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A woman looks at the screen of her mobile phone in front of an Apple logo outside its store in downtown Shanghai September 10, 2013. (ALY SONG/REUTERS)
A woman looks at the screen of her mobile phone in front of an Apple logo outside its store in downtown Shanghai September 10, 2013. (ALY SONG/REUTERS)

Four things to watch for in Apple’s earnings Add to ...

Come this afternoon, the market will once again turn its attention to the fortunes of the world’s most profitable technology company. There’s little doubt Apple’s quarterly earnings for the quarter ended December 31 will include some eye-popping numbers. But beyond the headlines – revenue, profit, iPhones and iPads sold – there are four areas of concern that will largely determine how investors react to Apple’s latest numbers.

Reuters

China

A big part of Apple’s stock-price jump since July of last year has come from a suite of new products, such as the high-end iPhone 5S. But much of the investor optimism is also due to the company’s new deal with telecom giant China mobile. The deal allows Apple to claim a much larger share of the smartphone pie in what is perhaps the most potentially lucrative market in the world.
There’s only one problem – expectations are sky-high, and now it’s time to find out if Apple can deliver. Even after making its new devices available through China Mobile, Apple has a long and difficult battle to catch up to Chinese market leaders, such as rival Samsung. If the company doesn’t have good news from China in its earnings results Monday, much of the investor optimism may quickly burn away.
AP

Margins

A serious cause of worry among analysts for some time, Apple’s shrinking margins will probably not be helped by its expanded China presence, as the company continues to make lower-priced phones a bigger part of its product mix. Even as it continues to sell an astounding number of products, Apple has seen its gross margins drop or remain unchanged for seven straight quarters. In the second fiscal quarter of 2012, the company reported margins of 47.4 per cent. But that number has declined gradually, coming in at 37 per cent last quarter, and expected to be about the same when Apple reports on Monday. The shrinking margins are in part due to an industry-wide trend that’s seeing more and more consumers opt for low-price, commodity smartphones instead of high-end devices such as some of the latest iPhones. But for years, as lower-priced competitors have eaten away at its market share, Apple has remained by far the most profitable smartphone-maker – investors will want some insight on how long that profitability is likely to last.
Apple's gross margins

SOURCE: Company filings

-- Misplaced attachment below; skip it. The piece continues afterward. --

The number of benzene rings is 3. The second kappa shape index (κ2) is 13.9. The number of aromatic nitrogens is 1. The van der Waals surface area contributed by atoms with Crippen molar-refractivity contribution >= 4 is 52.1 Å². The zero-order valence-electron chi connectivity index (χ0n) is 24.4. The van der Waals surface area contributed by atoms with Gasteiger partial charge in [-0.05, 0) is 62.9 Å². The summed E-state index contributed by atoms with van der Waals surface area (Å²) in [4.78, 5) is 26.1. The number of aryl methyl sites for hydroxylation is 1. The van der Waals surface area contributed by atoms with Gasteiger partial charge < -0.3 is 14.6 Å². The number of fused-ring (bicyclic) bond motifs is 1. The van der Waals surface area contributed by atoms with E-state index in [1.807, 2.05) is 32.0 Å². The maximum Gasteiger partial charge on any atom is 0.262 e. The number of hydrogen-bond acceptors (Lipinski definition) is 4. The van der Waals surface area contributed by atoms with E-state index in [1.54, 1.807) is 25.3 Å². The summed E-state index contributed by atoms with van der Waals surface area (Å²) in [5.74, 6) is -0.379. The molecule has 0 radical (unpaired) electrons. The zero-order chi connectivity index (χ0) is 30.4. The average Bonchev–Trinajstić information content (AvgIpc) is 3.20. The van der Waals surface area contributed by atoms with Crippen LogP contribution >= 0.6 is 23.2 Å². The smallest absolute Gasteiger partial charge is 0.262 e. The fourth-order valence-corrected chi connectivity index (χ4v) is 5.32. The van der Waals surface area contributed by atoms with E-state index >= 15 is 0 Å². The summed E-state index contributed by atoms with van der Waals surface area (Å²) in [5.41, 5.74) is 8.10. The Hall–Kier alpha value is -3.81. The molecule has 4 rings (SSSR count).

AP

The Icahn Effect

Earlier this month, big-name investor Carl Icahn announced that he boosted his stake in Apple, as he continues to push for the company to give some of its cash back to investors.
Mr. Icahn now owns about 0.7 per cent of Apple, an investment of about $3.7-billion. The investor has been very publicly urging the company to use some of its money for a share buyback or increased dividend. Mr. Icahn points out that Apple is currently sitting on about $140-billion in cash, and is currently, in his opinion, undervalued. However others argue that sitting on a mountain of cash is not an especially unusual thing for a major tech company today, and that much of Apple’s cash is tucked away overseas, and as such subject to a heavy tax hit should the company move it to the U.S.
On Apple’s conference call on Monday, analysts will be listening closely to see if Mr. Icahn’s influence has had an impact on management’s thinking, and whether the company plans to give some of its investors’ cash back to them.
AP

Phablets

It may be the silliest product name in an industry full of silly product names, but phablets have become the latest craze among hardware-makers looking to squeeze a bit more profit out what is quickly becoming a commodity market. In recent years, companies such as Samsung have sought to blur the lines between what some consumers may consider a small tablet and others a large smartphone. In all, Samsung and others now offer dozens of screen sizes, from traditional 4-inch smartphones to 12-inch behemoth tablets. Apple, on the other hand, has largely resisted the lure of such in-between devices. But that may change as pressure mounts on the company to continue making incremental improvements to its hallmark iPhone and iPad lines. While it continues to build better screens, batteries and processors, the company may also start looking at capitalizing on the growing phablet market. Normally, Apple’s management says exactly nothing about upcoming products during its conference calls, but CEO Tim Cook might give a few hints as to whether the company has changed its mind on multiple screen sizes.

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